Artwork: Andy Gilmore, Chromatic, 2010, digital drawing
If you were looking for teams to rig for success, a call center would be a good place to start. The skills required for call center work are easy to identify and hire for. The tasks involved are clear-cut and easy to monitor. Just about every aspect of team performance is easy to measure: number of issues resolved, customer satisfaction, average handling time (AHT, the golden standard of call center efficiency). And the list goes on.
Why, then, did the manager at a major bank’s call center have such trouble figuring out why some of his teams got excellent results, while other, seemingly similar, teams struggled? Indeed, none of the metrics that poured in hinted at the reason for the performance gaps. This mystery reinforced his assumption that team building was an art, not a science.
The truth is quite the opposite. At MIT’s Human Dynamics Laboratory, we have identified the elusive group dynamics that characterize high-performing teams—those blessed with the energy, creativity, and shared commitment to far surpass other teams. These dynamics are observable, quantifiable, and measurable. And, perhaps most important, teams can be taught how to strengthen them.
Looking for the “It Factor”
When we set out to document the behavior of teams that “click,” we noticed we could sense a buzz in a team even if we didn’t understand what the members were talking about. That suggested that the key to high performance lay not in the content of a team’s discussions but in the manner in which it was communicating. Yet little of the research on team building had focused on communication. Suspecting it might be crucial, we decided to examine it more deeply.
Why Do Patterns of Communication Matter So Much?
It seems almost absurd that how we communicate could be so much more important to success than what we communicate.
Yet if we look at our evolutionary history, we can see that language is a relatively recent development and was most likely layered upon older signals that communicated dominance, interest, and emotions among humans. Today these ancient patterns of communication still shape how we make decisions and coordinate work among ourselves.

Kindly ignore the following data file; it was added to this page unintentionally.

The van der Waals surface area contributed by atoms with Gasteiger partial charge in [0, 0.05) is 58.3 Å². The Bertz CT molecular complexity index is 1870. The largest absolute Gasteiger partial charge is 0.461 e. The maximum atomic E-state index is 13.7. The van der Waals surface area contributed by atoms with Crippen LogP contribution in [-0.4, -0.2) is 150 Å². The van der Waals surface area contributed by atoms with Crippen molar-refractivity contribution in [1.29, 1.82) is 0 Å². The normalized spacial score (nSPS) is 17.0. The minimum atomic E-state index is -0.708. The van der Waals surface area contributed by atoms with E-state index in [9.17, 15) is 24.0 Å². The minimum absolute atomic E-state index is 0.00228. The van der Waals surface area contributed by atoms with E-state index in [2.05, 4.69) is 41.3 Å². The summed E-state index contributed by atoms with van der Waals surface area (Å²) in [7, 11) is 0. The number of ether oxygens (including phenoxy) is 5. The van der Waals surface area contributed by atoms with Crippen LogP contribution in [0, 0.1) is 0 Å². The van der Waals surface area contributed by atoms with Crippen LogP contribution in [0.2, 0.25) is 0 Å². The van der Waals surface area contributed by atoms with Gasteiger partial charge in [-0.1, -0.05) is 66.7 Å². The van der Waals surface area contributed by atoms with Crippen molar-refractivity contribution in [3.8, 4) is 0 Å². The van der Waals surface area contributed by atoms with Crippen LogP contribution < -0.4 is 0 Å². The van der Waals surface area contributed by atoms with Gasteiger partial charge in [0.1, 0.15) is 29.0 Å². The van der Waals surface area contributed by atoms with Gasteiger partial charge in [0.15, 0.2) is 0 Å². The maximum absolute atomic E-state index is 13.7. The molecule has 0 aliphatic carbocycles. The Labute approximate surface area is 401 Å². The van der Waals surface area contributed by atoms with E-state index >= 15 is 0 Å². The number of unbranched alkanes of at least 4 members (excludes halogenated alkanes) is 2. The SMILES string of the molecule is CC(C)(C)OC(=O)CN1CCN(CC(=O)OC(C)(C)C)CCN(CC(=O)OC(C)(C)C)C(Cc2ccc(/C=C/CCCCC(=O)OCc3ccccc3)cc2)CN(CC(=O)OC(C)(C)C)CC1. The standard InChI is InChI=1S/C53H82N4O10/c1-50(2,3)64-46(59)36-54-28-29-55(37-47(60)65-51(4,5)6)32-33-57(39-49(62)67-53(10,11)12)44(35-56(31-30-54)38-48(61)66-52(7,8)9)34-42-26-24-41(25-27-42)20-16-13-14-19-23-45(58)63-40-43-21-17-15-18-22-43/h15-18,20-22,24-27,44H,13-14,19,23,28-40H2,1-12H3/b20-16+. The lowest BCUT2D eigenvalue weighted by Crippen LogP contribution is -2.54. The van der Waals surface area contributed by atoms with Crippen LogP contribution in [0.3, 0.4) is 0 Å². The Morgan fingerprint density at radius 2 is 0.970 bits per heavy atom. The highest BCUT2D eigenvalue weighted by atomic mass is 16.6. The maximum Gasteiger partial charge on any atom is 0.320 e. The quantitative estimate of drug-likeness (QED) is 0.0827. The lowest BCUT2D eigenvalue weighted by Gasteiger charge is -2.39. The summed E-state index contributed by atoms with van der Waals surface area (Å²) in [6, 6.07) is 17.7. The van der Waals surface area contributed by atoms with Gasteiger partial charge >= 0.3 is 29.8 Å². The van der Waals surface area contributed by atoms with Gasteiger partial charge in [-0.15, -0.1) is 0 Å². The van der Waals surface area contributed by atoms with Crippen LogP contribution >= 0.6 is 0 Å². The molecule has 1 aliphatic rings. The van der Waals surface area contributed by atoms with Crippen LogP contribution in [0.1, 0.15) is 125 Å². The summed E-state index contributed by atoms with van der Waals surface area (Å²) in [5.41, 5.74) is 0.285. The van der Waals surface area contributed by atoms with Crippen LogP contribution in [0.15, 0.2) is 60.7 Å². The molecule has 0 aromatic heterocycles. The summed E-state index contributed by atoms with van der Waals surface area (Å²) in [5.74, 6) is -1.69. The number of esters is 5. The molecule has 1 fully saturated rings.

Consider how early man may have approached problem solving. One can imagine humans sitting around a campfire (as a team) making suggestions, relating observations, and indicating interest or approval with head nods, gestures, or vocal signals. If some people failed to contribute or to signal their level of interest or approval, then the group members had less information and weaker judgment, and so were more likely to go hungry.
For our studies, we looked across a diverse set of industries to find workplaces that had similar teams with varying performance. Ultimately, our research included innovation teams, post-op wards in hospitals, customer-facing teams in banks, backroom operations teams, and call center teams, among others.
We equipped all the members of those teams with electronic badges that collected data on their individual communication behavior—tone of voice, body language, whom they talked to and how much, and more. With remarkable consistency, the data confirmed that communication indeed plays a critical role in building successful teams. In fact, we’ve found patterns of communication to be the most important predictor of a team’s success. Not only that, but they are as significant as all the other factors—individual intelligence, personality, skill, and the substance of discussions—combined.
Patterns of communication, for example, explained why performance varied so widely among the seemingly identical teams in that bank’s call center. Several teams there wore our badges for six weeks. When my fellow researchers (my colleagues at Sociometric Solutions—Taemie Kim, Daniel Olguin, and Ben Waber) and I analyzed the data collected, we found that the best predictors of productivity were a team’s energy and engagement outside formal meetings. Together those two factors explained one-third of the variations in dollar productivity among groups.
Drawing on that insight, we advised the center’s manager to revise the employees’ coffee break schedule so that everyone on a team took a break at the same time. That would allow people more time to socialize with their teammates, away from their workstations. Though the suggestion flew in the face of standard efficiency practices, the manager was baffled and desperate, so he tried it. And it worked: AHT fell by more than 20% among lower-performing teams and decreased by 8% overall at the call center. Now the manager is changing the break schedule at all 10 of the bank’s call centers (which employ a total of 25,000 people) and is forecasting $15 million a year in productivity increases. He has also seen employee satisfaction at call centers rise, sometimes by more than 10%.
by Alex “Sandy” Pentland
Harvard Business Review
Alex “Sandy” Pentland is a professor at MIT, the director of MIT’s Human Dynamics Laboratory and the MIT Media Lab Entrepreneurship Program, and the chairman of Sociometric Solutions.